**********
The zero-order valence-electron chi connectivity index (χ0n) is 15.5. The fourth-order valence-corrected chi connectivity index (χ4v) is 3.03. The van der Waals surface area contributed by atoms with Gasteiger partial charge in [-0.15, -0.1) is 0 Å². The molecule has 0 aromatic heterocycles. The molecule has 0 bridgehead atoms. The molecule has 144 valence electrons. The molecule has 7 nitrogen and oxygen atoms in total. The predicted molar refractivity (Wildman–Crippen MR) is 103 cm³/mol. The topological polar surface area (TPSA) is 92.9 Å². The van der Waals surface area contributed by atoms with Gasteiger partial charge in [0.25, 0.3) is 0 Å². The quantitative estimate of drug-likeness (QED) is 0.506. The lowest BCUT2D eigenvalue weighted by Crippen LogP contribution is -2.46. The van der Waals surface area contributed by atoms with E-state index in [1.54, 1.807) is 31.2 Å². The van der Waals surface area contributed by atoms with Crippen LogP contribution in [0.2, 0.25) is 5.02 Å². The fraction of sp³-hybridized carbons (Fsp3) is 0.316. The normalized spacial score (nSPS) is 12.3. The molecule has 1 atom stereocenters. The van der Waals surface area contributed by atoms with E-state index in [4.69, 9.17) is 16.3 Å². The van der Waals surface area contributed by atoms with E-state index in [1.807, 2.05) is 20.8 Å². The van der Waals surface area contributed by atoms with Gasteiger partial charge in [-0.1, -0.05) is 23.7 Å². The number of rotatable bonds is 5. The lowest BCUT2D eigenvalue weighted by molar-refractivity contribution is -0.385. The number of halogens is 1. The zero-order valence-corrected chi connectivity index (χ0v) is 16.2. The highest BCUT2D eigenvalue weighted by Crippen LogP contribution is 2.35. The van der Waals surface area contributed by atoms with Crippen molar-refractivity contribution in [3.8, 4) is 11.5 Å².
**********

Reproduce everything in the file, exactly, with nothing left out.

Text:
The zero-order valence-electron chi connectivity index (χ0n) is 15.5. The fourth-order valence-corrected chi connectivity index (χ4v) is 3.03. The van der Waals surface area contributed by atoms with Gasteiger partial charge in [-0.15, -0.1) is 0 Å². The molecule has 0 aromatic heterocycles. The molecule has 0 bridgehead atoms. The molecule has 144 valence electrons. The molecule has 7 nitrogen and oxygen atoms in total. The predicted molar refractivity (Wildman–Crippen MR) is 103 cm³/mol. The topological polar surface area (TPSA) is 92.9 Å². The van der Waals surface area contributed by atoms with Gasteiger partial charge in [0.25, 0.3) is 0 Å². The quantitative estimate of drug-likeness (QED) is 0.506. The lowest BCUT2D eigenvalue weighted by Crippen LogP contribution is -2.46. The van der Waals surface area contributed by atoms with E-state index in [1.54, 1.807) is 31.2 Å². The van der Waals surface area contributed by atoms with Crippen LogP contribution in [0.2, 0.25) is 5.02 Å². The fraction of sp³-hybridized carbons (Fsp3) is 0.316. The normalized spacial score (nSPS) is 12.3. The molecule has 1 atom stereocenters. The van der Waals surface area contributed by atoms with E-state index in [4.69, 9.17) is 16.3 Å². The van der Waals surface area contributed by atoms with E-state index in [1.807, 2.05) is 20.8 Å². The van der Waals surface area contributed by atoms with Gasteiger partial charge in [-0.1, -0.05) is 23.7 Å². The number of rotatable bonds is 5. The lowest BCUT2D eigenvalue weighted by molar-refractivity contribution is -0.385. The number of halogens is 1. The zero-order valence-corrected chi connectivity index (χ0v) is 16.2. The highest BCUT2D eigenvalue weighted by Crippen LogP contribution is 2.35. The van der Waals surface area contributed by atoms with Crippen molar-refractivity contribution in [3.8, 4) is 11.5 Å².